As you may have seen from our various gardening inspired posts, we've been extremely hard at work trying to keep all of our plants alive through the ridiculous heat spikes we've been experiencing. The pendulum of Mother Nature has been swinging quite far in either direction from week to week, and that's caused us to really stay on our toes with plant care.

Each day we ritualistically drag the hose around the back yard and water our garden, then we drag the hose up front to water the urns and around the tree. We've setup a soaker hose around the back flower beds and can turn it on and leave it, but we have no such luxury with the rest. But the thing that makes the job of watering move along quite nicely is the watering spray wand we picked up about two years ago.

Unfortunately, the wand we've been using is an inexpensive (read: easily damaged) spray head that we purchased in a garden center somewhere (but have no recollection of where we purchased it), and we've really put it to the test. The wand has surely seen better days, as it's started to leak and spray water in every direction from the base while in use. You can clearly see the random spray in the photo above and below.

The seal near the handle must have gone bad, because now water sprays in every direction, including right into the crotch area of the user's shorts. Whenever I typically come inside after watering, it tends to look like I've wet myself rather than the plants.

I've been hunting for a replacement sprayer for a little while, but feel like I've not come across all that many I really like.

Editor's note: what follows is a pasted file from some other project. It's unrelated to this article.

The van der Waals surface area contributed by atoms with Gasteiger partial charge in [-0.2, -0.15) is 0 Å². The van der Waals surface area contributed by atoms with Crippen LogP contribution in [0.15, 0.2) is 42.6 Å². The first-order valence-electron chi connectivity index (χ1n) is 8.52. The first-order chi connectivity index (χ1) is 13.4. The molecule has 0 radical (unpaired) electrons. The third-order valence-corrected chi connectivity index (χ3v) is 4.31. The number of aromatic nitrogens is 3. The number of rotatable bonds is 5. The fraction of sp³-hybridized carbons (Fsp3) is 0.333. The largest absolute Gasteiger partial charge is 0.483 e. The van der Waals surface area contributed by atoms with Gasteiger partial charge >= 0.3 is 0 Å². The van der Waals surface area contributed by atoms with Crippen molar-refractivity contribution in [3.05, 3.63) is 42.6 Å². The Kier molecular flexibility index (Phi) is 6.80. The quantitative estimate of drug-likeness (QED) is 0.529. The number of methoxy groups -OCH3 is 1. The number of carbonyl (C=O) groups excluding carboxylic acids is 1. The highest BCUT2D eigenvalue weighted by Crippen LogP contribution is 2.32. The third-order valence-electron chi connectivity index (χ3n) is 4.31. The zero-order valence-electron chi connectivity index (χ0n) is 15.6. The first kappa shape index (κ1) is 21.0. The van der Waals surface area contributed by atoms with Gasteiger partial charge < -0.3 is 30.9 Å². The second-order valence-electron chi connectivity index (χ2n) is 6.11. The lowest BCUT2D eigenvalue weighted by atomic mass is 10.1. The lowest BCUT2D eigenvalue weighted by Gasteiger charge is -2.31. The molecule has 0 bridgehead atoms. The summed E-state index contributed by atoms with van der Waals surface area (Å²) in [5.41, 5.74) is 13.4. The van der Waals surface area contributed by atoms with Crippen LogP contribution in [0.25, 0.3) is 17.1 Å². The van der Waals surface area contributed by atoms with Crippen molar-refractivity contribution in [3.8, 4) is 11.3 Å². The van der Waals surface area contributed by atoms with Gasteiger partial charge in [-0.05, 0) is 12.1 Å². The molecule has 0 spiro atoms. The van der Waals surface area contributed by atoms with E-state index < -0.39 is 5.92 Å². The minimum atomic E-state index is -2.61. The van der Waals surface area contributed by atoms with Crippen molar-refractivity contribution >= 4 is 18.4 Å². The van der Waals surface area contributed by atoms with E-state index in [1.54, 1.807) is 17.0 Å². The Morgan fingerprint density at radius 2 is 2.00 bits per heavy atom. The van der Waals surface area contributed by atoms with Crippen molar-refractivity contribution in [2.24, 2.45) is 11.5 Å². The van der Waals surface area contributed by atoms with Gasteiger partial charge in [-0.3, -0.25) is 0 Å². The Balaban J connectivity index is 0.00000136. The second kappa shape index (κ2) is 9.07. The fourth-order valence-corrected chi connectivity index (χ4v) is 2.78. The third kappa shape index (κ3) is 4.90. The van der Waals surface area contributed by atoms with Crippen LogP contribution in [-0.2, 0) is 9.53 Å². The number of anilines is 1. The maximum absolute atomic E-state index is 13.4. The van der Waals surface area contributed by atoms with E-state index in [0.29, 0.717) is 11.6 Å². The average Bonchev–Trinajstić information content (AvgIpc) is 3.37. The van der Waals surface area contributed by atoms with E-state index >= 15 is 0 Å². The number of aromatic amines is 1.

There's the obvious standby of single spray style nozzles. It works as expected, do their job well, and tend to last a very long time. The fact it is made of zinc and not much else means that there aren't rubber or plastic parts to crack or age. But their major drawback is their single function per nozzle. You pretty much get the jet spray or a little trickle. Since we need it to water plants and wash the car, this means we'd be buying two or three different types or attachments, and then switching them out as needed for our purpose. That's just a bit of a pain.

I don't know why, but this good old zinc spray nozzle reminds me of my childhood. It seems like every single house had this same nozzle and we would endlessly drill each other in the face with the hose on hot days. Good times I assure you!

The last several spray nozzles we've bought have been the style that allows you to rotate the head to determine which setting you'd like to use. Rain shower, jet, center stream, flood, mist, etc., you can water in the manner you prefer to your heart's content. This solves the problem associated with needing multiple spray heads, but adding moving parts to any product adds a level of complexity that introduces the chance for failure. Personally, I think the trade off is worth it in this case, though I've found that the plastic spray heads tend to fail much more quickly than the aluminum ones.

We've actually been averaging about two solid years of use for each spray nozzle we purchase. After that magic two year window closes, our nozzle typically transforms from the watering stage coach into the pumpkin that sprays its user's pants more than the plants.